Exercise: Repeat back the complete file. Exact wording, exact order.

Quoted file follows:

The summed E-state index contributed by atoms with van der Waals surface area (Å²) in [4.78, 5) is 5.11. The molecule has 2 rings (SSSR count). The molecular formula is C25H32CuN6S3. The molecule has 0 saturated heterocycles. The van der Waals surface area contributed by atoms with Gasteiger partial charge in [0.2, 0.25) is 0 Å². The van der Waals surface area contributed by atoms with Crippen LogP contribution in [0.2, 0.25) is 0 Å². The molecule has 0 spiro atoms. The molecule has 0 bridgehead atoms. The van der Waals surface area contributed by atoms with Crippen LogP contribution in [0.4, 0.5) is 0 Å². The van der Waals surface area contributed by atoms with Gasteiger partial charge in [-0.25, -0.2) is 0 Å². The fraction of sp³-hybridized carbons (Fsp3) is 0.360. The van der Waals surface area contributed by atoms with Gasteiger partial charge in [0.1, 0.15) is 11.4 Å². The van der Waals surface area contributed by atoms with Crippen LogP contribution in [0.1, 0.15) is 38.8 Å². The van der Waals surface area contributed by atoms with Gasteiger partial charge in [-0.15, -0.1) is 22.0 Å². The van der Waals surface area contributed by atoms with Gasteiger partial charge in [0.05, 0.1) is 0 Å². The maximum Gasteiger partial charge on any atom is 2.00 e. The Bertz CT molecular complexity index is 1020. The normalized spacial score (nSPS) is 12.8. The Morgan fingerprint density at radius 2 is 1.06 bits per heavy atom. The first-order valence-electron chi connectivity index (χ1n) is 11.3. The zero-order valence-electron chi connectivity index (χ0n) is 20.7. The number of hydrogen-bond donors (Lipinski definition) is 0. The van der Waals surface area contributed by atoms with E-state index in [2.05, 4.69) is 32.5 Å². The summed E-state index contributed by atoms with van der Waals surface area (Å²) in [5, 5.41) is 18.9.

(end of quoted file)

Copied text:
The summed E-state index contributed by atoms with van der Waals surface area (Å²) in [4.78, 5) is 5.11. The molecule has 2 rings (SSSR count). The molecular formula is C25H32CuN6S3. The molecule has 0 saturated heterocycles. The van der Waals surface area contributed by atoms with Gasteiger partial charge in [0.2, 0.25) is 0 Å². The van der Waals surface area contributed by atoms with Crippen LogP contribution in [0.2, 0.25) is 0 Å². The molecule has 0 spiro atoms. The molecule has 0 bridgehead atoms. The van der Waals surface area contributed by atoms with Crippen LogP contribution in [0.4, 0.5) is 0 Å². The van der Waals surface area contributed by atoms with Gasteiger partial charge in [-0.25, -0.2) is 0 Å². The fraction of sp³-hybridized carbons (Fsp3) is 0.360. The van der Waals surface area contributed by atoms with Gasteiger partial charge in [0.1, 0.15) is 11.4 Å². The van der Waals surface area contributed by atoms with Crippen LogP contribution in [0.1, 0.15) is 38.8 Å². The van der Waals surface area contributed by atoms with Gasteiger partial charge in [-0.15, -0.1) is 22.0 Å². The van der Waals surface area contributed by atoms with Gasteiger partial charge in [0.05, 0.1) is 0 Å². The maximum Gasteiger partial charge on any atom is 2.00 e. The Bertz CT molecular complexity index is 1020. The normalized spacial score (nSPS) is 12.8. The Morgan fingerprint density at radius 2 is 1.06 bits per heavy atom. The first-order valence-electron chi connectivity index (χ1n) is 11.3. The zero-order valence-electron chi connectivity index (χ0n) is 20.7. The number of hydrogen-bond donors (Lipinski definition) is 0. The van der Waals surface area contributed by atoms with E-state index in [2.05, 4.69) is 32.5 Å². The summed E-state index contributed by atoms with van der Waals surface area (Å²) in [5, 5.41) is 18.9.